Seebybike in National Geographic Traveller magazine
About seven years ago, when two brothers with a great passion for bicycles conceived the idea of creating a bike tour company in Seville, it seemed if not totally absurd, then at least not very viable. As hard as it may be to imagine now, urban cycling and bike tourism were not yet ‘on the menu’ back in the day. So forget about bicycle friendly infrastructure, bike lanes, special traffic rules and other attributes of the expanding cycling society that are available now.
“If at first the idea is not absurd, then there is no hope for it.”
– Albert Einstein
That was the world where Seebybike company was born. Our founders were driven by the idea of promoting a better and healthier lifestyle, hoping that one day bicycles would become an integral part of our everyday life.
That day has finally come! Nowadays, being ‘green’ and riding a bicycle is a new mainstream with thousands of people annually opting for bike tourism as the best way to discover new destinations. And we couldn’t be more happy about it! With years and experience Seebybike company has grown and developed. You can obviously find feedback about us on various online platforms, but there are some opinion setters, or ‘influencers’ in the modern slang, whose judgement we implicitly trust. One of them in particular.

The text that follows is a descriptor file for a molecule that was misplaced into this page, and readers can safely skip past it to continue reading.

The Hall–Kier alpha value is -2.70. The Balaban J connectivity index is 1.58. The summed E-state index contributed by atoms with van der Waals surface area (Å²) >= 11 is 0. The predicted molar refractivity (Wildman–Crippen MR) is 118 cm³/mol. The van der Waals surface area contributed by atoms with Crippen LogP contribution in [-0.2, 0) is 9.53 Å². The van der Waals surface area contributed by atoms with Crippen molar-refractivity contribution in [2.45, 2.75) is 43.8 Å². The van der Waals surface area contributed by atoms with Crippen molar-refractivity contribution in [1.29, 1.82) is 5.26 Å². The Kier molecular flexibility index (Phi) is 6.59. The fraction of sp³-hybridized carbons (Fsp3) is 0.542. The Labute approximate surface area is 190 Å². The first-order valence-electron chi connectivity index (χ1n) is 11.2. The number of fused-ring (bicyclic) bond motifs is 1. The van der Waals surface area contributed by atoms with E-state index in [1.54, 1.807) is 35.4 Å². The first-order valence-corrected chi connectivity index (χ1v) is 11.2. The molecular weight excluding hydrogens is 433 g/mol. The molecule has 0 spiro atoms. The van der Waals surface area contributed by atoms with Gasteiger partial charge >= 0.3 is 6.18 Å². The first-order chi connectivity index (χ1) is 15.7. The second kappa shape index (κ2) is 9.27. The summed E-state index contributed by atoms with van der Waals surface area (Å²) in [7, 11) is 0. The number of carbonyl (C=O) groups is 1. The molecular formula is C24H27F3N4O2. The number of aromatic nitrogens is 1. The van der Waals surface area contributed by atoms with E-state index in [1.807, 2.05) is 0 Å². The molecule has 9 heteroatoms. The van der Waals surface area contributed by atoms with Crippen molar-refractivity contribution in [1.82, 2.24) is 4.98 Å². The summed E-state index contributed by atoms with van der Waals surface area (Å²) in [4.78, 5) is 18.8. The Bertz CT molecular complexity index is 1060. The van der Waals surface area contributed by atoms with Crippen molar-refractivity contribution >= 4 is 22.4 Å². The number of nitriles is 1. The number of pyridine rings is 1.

National Geographic Society is probably THE MOST distinguished and iconic organization in the entire world! It is the touchstone of excellence for all those who dedicate themselves to exploring the world. Essentially, National Geographic is the definition of supreme quality and professionalism.
So it wouldn’t be an exaggeration to say that Seebybike being chosen as the tour guide for National Geographic Traveller team, during their visit to Seville in 2017, was the greatest of honours for us and most importantly an immense pleasure.
For a couple of days our best guides took Jamie Lafferty, the writer for National Geographic Traveller, and Nori Jemil, the magazine’s photographer, on a bike tour around Seville and gave them “a crash course” on the idiosyncrasy of Sevillian people, their unique lifestyle and mentality. On the city’s centuries-long traditions and numerous legends. On the history of the Andalusian capital to study which, according to Jamie, “is to study all of humanity’s”.
Together we lost ourselves on the narrow streets of Santa Cruz district, went for tapas to traditional local bars and listened to characteristic Sevillian flamenco, “a barely controlled mayhem for troubled souls who need an outlet for their passion and fury”. All that in order to make our guests as passionate and crazy about Seville as we are.
We genuinely hope that we’ve succeeded.